Incorrect usage of the term "sound". Also, in that same sentence, you're committing an appeal to authority (another fallacy).
sound - adjective - based on valid reasoning, sensible; thorough.
Your first post is also appealing to authority by quoting resources (Immanuel Kant), making your quote hypocritical and your argument null.
Neurologists are experts on the brain. What they're not experts on, by default, is neurophilosophy. Studies done on the "brain itself" are studies done collecting third person data. The collection of third person data does not currently support this third person phenomenon causing the existence of the first person perspective.
Take out your premises about processing power and enigma, and your argument then becomes: These people are experts on the brain, they say the brain causes the mind, therefore the brain causes the mind. Yet, this is an illogical argument, because although your conclusion COULD be true, the premises do not absolutely NECESSITATE it. This is simple informal logic.
Yes, they are experts on the brain through scientific research, and correct, they are not experts in neurophilosophy because they are not philosophers, they are scientists, but they still utilize philosophy by the action of theory. They do not ponder the existence of thought by reading a bunch of ancient manuscripts or holy books or listen to modern philosophers, or spend hours meditating, doing qigong, and reading tea leafs and writing their discoveries on the dried skin of goats... they work in a lab with advanced technology that measures the brain and as far as they can tell from decades of research is thoughts emerge from the brain. Different phases of consciousness are measured by brain waves (Beta, Alpha, Theta, Delta), and thoughts come from consciousness, and on a neurological level, consciousness, as far as they can tell, emerges from the brain.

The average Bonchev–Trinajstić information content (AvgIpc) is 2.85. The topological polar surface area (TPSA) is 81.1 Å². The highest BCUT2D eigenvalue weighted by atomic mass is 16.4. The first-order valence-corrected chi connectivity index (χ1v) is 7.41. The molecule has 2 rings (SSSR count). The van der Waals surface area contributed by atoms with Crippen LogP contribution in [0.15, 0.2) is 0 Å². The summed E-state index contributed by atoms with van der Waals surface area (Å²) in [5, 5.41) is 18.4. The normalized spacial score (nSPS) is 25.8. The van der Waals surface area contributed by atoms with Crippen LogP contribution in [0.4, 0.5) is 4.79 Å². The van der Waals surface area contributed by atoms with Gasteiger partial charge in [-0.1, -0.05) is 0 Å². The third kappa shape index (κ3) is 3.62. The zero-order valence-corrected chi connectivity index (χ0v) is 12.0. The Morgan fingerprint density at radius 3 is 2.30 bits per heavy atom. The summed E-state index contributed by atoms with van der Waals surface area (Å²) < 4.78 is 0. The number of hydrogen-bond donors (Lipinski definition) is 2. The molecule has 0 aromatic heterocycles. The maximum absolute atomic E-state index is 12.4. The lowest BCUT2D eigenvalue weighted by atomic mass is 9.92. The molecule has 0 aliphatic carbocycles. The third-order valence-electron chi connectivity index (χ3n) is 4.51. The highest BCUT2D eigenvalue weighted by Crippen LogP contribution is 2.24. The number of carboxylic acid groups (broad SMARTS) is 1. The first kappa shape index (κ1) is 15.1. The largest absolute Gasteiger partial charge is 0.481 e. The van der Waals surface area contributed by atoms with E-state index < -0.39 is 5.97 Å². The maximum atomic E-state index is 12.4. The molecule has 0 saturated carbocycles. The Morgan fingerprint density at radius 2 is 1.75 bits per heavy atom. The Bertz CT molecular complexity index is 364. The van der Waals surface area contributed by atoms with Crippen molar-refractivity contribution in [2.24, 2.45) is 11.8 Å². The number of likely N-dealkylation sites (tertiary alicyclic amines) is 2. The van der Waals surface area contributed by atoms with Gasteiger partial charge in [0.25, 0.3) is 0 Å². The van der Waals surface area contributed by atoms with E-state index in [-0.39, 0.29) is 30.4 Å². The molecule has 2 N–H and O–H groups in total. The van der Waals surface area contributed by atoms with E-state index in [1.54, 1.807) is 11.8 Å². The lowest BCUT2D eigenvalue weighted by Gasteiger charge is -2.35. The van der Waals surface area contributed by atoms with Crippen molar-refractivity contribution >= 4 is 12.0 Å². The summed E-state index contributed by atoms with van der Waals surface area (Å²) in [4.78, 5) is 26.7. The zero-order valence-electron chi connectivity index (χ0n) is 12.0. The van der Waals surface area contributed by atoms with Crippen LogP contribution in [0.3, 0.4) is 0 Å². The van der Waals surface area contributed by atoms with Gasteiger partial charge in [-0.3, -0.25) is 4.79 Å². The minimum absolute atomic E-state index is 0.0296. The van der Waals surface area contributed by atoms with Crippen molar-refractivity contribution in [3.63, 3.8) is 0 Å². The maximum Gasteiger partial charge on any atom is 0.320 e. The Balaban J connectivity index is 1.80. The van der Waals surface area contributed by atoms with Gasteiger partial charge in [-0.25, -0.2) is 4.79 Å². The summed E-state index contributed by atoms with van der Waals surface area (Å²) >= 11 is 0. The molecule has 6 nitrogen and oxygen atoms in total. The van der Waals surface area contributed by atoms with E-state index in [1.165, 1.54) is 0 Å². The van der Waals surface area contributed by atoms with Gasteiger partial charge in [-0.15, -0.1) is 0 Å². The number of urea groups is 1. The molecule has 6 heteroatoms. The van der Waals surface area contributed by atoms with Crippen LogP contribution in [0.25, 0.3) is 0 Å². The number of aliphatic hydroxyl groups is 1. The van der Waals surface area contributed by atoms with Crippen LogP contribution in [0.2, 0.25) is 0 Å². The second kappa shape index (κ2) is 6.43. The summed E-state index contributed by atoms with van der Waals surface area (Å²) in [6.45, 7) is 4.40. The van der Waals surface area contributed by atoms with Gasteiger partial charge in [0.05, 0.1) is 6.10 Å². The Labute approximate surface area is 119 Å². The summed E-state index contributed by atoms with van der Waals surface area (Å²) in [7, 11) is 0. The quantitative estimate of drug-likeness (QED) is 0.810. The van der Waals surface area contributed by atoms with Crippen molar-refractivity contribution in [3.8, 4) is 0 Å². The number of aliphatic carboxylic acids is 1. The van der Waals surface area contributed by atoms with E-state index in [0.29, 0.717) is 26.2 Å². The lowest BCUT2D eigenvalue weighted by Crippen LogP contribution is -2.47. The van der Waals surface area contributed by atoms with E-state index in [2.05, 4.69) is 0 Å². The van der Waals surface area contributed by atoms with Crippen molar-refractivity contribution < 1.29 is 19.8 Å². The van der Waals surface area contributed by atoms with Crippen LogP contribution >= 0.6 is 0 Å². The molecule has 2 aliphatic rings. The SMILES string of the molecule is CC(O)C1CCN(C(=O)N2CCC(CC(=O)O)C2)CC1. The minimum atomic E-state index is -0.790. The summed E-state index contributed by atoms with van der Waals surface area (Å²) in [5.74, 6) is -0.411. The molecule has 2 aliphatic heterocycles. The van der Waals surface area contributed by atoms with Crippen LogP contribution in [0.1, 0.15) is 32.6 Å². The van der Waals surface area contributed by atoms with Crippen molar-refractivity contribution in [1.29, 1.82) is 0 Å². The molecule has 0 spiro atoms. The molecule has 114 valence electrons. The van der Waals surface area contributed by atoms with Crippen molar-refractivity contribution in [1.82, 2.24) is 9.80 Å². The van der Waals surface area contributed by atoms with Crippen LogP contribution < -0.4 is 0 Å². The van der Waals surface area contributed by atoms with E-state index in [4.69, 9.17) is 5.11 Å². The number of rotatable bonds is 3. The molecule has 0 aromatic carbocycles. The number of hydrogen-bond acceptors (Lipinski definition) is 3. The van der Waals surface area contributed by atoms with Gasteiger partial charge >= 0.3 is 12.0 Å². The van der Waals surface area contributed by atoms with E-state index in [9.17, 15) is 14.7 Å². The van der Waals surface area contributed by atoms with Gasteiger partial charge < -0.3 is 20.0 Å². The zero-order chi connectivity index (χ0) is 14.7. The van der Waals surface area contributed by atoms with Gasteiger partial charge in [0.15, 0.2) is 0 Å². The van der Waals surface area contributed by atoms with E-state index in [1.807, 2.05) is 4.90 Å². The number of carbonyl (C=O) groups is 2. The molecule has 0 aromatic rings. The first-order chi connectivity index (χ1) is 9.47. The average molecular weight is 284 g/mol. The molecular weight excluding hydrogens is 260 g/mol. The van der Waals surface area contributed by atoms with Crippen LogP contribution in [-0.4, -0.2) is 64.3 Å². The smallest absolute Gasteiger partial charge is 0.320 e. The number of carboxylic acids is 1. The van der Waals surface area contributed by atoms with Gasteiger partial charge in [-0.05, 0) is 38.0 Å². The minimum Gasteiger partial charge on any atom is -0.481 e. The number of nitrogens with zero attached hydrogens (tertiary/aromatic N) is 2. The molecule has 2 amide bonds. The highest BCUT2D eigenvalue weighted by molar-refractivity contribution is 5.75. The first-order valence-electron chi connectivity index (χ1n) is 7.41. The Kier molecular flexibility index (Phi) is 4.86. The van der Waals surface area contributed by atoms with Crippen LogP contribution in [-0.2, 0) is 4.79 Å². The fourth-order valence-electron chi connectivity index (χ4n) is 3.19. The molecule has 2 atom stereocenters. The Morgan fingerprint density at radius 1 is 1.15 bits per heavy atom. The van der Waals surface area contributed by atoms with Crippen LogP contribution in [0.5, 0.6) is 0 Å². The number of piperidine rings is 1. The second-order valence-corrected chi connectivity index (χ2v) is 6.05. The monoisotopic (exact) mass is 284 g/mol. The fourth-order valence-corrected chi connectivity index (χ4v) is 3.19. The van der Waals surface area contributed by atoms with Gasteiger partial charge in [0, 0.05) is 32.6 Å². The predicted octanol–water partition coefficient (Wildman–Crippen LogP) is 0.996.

True, no one really knows what mind is or how consciousness works, but according to experts in the field of brain science, the logical conclusion (a sound
conclusion) is that they stem from the brain. Studies have shown that religious experiences can be duplicated by connecting electrodes to the scalp that manufacture visions of spirits and feelings of ecstacy (God or Koren Helmut), thus providing another argument for the power of the brain as an enigma that counteracts the altruistic and metaphysical perception of divine interaction.
I am not saying these discoveries are concrete, but that they are more viable than thoughts solely emerging from a metaphysical source. I practice various forms of metaphysics and have my own theories on how things work and understand them from a basic Western occult and Eastern holistic medical and mystical perspective, but science is on the leading edge of discovery that makes a lot of the old theories of magic and internal alchemy seem dogmatic, out dated, and even useless and harmful.
To get the point across, in my new qigong class we are learning to 'speak with the spirits' of our organs. To some this is literal, as if entities really do exist in each organ, to others it merely represents a way of communication with our visceral selves. Neither is correct and neither is false, because it depends on ones beliefs and experiences.
What we can both agree on, I would hope, is that no one really knows where thoughts come from. I do not believe in absolutes, but I cannot deny what science has discovered, and neither can I deny what I have experienced first hand and with groups of people that defy logic and scientific explanation. What they cannot explain I have my own theories, what I cannot fully inteleccutually comprehend, I have my experiences and do my best to understand.
I always return to the wisdom of Eliphas Levi - Faith and Reason must meet in the middle for there to be lasting progress of humanity and planetary evolution.